Guion is a much more careful reader than I am.
He thinks through every line he reads, which is also why he is a much slower reader than I am. In this, I praise him. I try to slow down, because in my haste, I often miss a lot. He catches everything. He notices everything. He mulls over everything. He’s a poet, after all. What should I expect? Me, on the other hand: I’m a shell of a journalist. I read dispassionately, like an information hoarder. There are always a thousand more books to be read; I make no time for treasuring something up and pondering it in my heart.
Thus, as you can see, Guion is a far more emotionally rich and compelling human than I am.
However. The consequence of Guion’s thoughtful reading manner is that I hear a lot about what he is reading. I often have to tell him that he must not talk to me when we are both reading. Or that he’s only allowed to interrupt me once every half hour to read me a passage. (A nice threat that I am now able to make is to say that I’m just going to take out my hearing aids. Problem solved!)
When I recommend a book to him, a question I must first ask myself is, “Am I ready to talk about this book for the next six to twelve months?”
Because he is going to read it much more deeply than I ever did, and he is going to find all kinds of mystical resonances in it that I never noticed, and he is going to make me feel like a dunce and a robot at the same time, and these are all things that I am going to have to be OK with.
I tease, lightly, but assigning Guion a book is deeply enjoyable. I then get to experience a beloved book again—and experience it as if I were a smart, emotionally literate person. It’s almost as if he were my translator. He takes the book and says, “Now this is what you would think about this passage if you had more than four feelings,” or, “And here we have a character who is making an emotional connection because of everything that happened in his childhood.”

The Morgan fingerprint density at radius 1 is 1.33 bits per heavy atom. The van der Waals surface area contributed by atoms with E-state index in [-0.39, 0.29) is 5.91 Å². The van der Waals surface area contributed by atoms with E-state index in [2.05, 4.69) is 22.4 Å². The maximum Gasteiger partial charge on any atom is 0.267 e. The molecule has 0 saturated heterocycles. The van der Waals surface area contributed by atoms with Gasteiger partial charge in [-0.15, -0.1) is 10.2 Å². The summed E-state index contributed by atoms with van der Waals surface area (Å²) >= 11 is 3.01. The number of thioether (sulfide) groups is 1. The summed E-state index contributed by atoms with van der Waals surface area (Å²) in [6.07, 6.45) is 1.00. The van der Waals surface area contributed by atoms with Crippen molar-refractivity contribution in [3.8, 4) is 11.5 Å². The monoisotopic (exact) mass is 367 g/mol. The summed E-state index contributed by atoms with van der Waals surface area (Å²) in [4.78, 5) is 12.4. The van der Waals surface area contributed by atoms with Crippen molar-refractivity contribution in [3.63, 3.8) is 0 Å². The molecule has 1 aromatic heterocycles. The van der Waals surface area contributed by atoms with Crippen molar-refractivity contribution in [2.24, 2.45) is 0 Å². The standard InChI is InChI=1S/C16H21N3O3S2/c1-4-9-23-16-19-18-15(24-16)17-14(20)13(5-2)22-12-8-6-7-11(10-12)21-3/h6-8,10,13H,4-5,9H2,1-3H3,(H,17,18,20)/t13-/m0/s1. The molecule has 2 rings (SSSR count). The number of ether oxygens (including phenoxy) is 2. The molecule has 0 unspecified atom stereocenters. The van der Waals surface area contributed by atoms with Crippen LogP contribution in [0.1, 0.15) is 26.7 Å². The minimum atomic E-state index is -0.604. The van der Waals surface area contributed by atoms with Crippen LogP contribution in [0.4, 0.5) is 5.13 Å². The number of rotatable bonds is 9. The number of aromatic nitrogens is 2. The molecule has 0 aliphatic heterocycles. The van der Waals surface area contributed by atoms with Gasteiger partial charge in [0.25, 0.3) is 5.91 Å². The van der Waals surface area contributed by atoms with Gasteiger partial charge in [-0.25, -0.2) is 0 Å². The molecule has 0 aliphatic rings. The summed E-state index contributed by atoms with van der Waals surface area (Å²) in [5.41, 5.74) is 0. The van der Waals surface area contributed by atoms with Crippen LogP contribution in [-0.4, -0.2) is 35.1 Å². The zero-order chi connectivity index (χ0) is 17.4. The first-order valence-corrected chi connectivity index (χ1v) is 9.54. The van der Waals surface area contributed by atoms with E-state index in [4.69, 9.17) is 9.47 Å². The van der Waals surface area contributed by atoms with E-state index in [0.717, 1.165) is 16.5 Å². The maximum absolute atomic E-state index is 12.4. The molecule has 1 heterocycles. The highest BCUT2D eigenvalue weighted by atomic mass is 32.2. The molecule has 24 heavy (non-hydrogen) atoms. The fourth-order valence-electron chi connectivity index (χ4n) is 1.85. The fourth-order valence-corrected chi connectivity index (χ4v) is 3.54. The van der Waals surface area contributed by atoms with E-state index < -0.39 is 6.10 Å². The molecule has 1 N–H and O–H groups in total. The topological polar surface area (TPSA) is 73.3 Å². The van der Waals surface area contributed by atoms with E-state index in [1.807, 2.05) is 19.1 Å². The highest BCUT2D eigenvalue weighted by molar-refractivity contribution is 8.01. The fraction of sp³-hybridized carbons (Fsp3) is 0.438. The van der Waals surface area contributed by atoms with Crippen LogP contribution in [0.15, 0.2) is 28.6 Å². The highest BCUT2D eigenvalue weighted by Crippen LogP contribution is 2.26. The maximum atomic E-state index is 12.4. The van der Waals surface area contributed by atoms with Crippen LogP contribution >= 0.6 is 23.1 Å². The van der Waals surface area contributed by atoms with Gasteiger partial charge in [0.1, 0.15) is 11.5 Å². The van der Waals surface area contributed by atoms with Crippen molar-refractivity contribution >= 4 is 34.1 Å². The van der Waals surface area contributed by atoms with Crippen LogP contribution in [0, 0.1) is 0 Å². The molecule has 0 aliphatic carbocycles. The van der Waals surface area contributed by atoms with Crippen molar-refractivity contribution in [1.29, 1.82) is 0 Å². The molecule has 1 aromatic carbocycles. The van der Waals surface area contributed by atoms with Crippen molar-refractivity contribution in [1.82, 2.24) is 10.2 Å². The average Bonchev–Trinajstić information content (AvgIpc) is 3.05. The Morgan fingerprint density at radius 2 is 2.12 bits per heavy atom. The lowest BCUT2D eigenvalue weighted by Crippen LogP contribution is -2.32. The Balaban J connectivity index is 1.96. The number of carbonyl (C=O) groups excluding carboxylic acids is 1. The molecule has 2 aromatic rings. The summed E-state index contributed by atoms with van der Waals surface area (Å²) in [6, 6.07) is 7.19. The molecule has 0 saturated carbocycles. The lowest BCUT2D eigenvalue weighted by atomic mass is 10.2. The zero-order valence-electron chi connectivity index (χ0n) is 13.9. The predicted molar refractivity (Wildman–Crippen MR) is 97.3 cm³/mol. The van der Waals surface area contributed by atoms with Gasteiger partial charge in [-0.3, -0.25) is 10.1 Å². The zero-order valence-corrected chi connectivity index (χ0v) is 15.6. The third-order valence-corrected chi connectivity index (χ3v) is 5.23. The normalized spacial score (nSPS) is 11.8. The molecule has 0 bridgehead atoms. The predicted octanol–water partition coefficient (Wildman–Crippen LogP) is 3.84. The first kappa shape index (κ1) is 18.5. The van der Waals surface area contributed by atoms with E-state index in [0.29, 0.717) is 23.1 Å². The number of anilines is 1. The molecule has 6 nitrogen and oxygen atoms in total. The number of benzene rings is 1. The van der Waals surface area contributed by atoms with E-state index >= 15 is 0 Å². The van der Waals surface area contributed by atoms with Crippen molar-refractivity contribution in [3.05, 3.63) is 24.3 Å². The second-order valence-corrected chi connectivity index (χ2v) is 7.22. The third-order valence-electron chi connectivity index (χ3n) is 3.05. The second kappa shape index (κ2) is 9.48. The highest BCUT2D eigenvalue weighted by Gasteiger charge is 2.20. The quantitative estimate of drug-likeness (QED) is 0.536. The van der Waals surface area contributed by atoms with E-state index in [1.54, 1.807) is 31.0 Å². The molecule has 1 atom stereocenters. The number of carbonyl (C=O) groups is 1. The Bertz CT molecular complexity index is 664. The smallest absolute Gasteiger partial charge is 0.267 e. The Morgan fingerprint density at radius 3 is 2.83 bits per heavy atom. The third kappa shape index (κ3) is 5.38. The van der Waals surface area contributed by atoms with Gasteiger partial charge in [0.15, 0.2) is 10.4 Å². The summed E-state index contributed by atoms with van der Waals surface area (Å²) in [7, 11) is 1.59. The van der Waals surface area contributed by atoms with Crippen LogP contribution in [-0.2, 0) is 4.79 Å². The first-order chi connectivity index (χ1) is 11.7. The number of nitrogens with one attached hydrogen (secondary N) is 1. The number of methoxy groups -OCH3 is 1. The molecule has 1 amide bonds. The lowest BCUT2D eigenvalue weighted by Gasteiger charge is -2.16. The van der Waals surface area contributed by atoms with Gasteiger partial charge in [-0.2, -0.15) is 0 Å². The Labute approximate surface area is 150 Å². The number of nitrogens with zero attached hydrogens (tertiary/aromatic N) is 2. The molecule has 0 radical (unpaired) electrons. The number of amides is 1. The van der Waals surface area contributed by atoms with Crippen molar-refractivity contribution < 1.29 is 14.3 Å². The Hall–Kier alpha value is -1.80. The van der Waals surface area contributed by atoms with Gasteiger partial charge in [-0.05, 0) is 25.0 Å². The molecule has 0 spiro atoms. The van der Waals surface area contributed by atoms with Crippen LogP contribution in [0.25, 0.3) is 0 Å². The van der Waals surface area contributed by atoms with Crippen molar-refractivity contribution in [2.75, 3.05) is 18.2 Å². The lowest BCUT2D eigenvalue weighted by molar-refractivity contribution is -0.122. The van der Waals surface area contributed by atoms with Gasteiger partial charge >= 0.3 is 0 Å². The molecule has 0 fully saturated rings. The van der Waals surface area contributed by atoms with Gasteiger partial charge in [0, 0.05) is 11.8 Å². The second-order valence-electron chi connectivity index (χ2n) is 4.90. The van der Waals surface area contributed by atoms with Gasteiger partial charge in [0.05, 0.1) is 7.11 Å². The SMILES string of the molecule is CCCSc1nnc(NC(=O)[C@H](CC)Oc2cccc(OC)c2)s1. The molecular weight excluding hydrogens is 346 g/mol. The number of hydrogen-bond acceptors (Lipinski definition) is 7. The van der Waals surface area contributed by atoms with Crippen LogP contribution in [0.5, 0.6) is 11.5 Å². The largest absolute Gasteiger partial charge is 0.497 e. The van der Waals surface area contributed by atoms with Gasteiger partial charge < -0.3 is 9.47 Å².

And I say, “Huh. Wow. Interesting. Now stop talking to me; I’m reading.”
I really like using the phrase cultivating an inner life, because I believe that I will magically have one if I keep talking about it all the time.
What am I talking about when I talk about “the inner life”? At this phase of my existence, in which I cannot eat for more than five seconds at a time without being asked for a cup of milk or a different fork or more baby carrots and hummus, I think I really just mean the ability to have thoughts.
Early motherhood seems to be mostly a suffusion of urges and instincts—the baby needs this, the child wants that, the house needs cleaning or we’ll all die—and there is no time, really, to consider ideas. Of course not; I don’t even think much about my needs; I barely floss my teeth more than once a week. What parent of young children has time for ideas?
I don’t say this in a pitiable, martyr-y way. This is just the work. But I look forward to blank time one day, the time to think again. I get it in snippets, when the boys are napping. On Monday, when offices were closed and it was disquietingly warm, we sat on the back deck and shared a glass of Txakolina and read books while the boys napped and I felt like one million dollars because my brain had a thought in it. A single thought!
Burger’s Daughter, Nadine Gordimer
The Infatuations, Javier Marías
Parenting, Paul David Tripp
I Like You, Amy Sedaris
I'm glad I'm not the only one who flies through books, sometimes just consuming the words and not the whole context. There are always a thousand more books...